Judaism Is a Deep and Powerful Tradition that Belongs to Us All

A Conversation with Ten Minutes of Torah Commentator and American-Canadian Rabbi Michael Dolgin
November 1, 2020Aron Hirt-Manheimer

Rabbi Michael Dolgin, our Genesis commentator for Ten Minutes of Torah, is the senior rabbi of Temple Sinai Congregation of Toronto, Ontario, is passionate about community engagement, interfaith and intercultural understanding, and tikkun olamtikkun olamתִּקּוּן עוֹלָם"Repair of the world;" Jewish concept that it is our responsibility to partner with God to improve the world. A mystical concept of restoration of God's holiest Name to itself and the repair of a shattered world. Often refers to social action and social justice. . (Haven’t been keeping up with his commentaries? You'll find them all here.)

We caught up with Rabbi Dolgin to learn about his early Jewish influences and how his Torah commentaries speak to some of the critical issues of our time.

ReformJudaism.org: Tell us about your most influential Jewish experiences growing up.

Rabbi Michael Dolgin: I grew up in Chicago, where we belonged to North Shore Congregation Israel and I was active in a youth group at Conservative Beth Shalom. For a couple of summers, I attended a teen program called International Torah Corps (ITC) in Littleton, N.H., where I did intensive learning with some very brilliant Reform rabbis, including Rabbi Marc Saperstein [a former Ten Minutes of Torah commentator] and Rabbi Chaim Stern.

I read Tanach texts in Hebrew for the first time, encountered serious Jewish and rabbinic ideas, and learned that Judaism was a deep and powerful tradition that belonged to me. Through the ITC experience, I realized that there was much more to Judaism than what I had learned in Sunday school. My desire to introduce this tradition to others inspired me to become a rabbi.

What did you study in college?

My undergraduate studies at the Miami University in Ohio focused on organizational communication, and my graduate work concentrated on speech and rhetoric. Knowing that I wanted to be a congregational rabbi and would be spending five years studying the Jewish religion at the Hebrew Union College-Jewish Institute of Religion, I wanted to focus on subjects that would broaden my interests and capabilities.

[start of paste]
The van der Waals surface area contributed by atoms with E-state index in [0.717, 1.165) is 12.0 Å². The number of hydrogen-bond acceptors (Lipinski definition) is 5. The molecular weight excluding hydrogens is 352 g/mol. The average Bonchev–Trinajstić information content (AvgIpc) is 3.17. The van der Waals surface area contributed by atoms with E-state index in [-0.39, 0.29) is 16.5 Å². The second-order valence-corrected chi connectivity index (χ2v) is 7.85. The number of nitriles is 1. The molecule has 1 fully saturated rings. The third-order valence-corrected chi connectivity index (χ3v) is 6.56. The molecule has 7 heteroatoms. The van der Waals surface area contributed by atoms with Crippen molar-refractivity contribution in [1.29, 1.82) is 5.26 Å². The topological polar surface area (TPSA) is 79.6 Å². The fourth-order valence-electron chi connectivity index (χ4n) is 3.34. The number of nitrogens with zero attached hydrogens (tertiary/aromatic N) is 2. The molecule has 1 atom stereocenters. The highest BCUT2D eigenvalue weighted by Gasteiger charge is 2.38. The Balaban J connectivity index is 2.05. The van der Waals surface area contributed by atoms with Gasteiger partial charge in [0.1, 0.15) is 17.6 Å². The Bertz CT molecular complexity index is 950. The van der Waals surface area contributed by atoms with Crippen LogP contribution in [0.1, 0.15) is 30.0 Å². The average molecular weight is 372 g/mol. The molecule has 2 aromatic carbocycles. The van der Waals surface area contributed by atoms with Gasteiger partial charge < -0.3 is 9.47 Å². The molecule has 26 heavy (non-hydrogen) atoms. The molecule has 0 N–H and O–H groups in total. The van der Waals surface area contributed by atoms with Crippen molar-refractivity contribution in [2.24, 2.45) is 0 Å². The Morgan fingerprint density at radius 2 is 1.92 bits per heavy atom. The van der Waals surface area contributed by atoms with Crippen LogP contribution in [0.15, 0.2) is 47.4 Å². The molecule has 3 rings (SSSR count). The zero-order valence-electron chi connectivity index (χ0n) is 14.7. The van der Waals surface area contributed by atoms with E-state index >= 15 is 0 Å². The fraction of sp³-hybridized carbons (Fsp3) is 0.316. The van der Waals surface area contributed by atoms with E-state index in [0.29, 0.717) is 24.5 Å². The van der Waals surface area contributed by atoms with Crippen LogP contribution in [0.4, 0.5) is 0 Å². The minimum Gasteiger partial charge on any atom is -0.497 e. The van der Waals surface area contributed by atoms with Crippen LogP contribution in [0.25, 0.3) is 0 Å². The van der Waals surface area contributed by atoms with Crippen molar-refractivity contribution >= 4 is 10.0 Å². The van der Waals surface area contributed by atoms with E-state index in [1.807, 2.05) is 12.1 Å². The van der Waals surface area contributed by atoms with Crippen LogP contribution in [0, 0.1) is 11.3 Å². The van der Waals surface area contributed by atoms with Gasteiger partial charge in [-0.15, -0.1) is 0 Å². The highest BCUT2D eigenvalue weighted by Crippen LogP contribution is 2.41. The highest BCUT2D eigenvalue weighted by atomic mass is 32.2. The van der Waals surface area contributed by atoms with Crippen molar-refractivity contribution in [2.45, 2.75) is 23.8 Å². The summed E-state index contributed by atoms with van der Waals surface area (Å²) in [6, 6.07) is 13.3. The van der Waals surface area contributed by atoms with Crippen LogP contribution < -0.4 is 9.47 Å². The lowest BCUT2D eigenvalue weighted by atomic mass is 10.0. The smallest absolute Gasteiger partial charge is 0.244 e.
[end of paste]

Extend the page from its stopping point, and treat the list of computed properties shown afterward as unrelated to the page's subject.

In your commentary on Parashat Noach, you write that after Noah and his family emerged from the ark after the flood, God chose a rainbow sign as the first covenant between humanity and God. God said to Noah: “Never again, will I doom the earth because of man, since the devising of man's mind are evil from his youth. Nor will I ever again destroy every living thing as I have done.” How do you interpret this Divine declaration?

God created human beings with free will, knowing that many of us would be tempted to make bad or even evil choices. By relying on family, community, and tradition, we also have the ability to make positive and meaningful choices.

In the story, God essentially says to Noah: I am pushing the restart button on creation because of you, but I'm not going to do it again. I gave human beings free will so that they can take responsibility for their own actions. Think of the rainbow sign as a parent saying to a child, “I will clean up your mess, but only once. It is now your responsibility.”

We human beings have made a mess of the earth. God doesn't have to destroy the world again. We are doing it ourselves.

I think that the Torah’s message is painfully on point. The image of Noah's Ark reminds us we're all in one boat together, and the fate of the earth is now solely in human hands.

In your commentary on Parashat Vayeira, you talk about how Abraham intervenes with God to try to save the people of Sodom and Gomorrah from God's wrath. What can we learn from Abraham's actions, especially at this moment of deep political division?

Abraham has the courage to speak truth to the ultimate power in his plea not to destroy the innocent along with the guilty. But he addresses God with humility, saying, “But I’m only a person.”

In combining courage and humility, respect for truth and justice, and compassion for the other, Abraham models what I think is the attitude we need to get us past this of time of political strife peacefully.

Do Canadian Jews share the concern of American Jews about rising antisemitism and threats to democracy?

Antisemitism is a Canadian issue as well as an American issue. Jews are targeted more than any other minority in Canada. In the last couple of years, members of our congregation have received antisemitic threats. On the question of threats to democracy, though, the political stability we experience here in Canada doesn't seem to be mirrored the frightening events that are going on in the States.

What do you regard as the essential attributes of an effective Jewish leader?

I think effective Jewish leaders are exemplars who are clear about their own Jewish perspectives and commitments and true to their principles and values. They need to model love of learning with a growing mind and an open heart. They need to show respect for others, especially those with whom they disagree. They need to be willing to engage with the larger community, to challenge and to be challenged as they pursue truth and justice with courage and humility.

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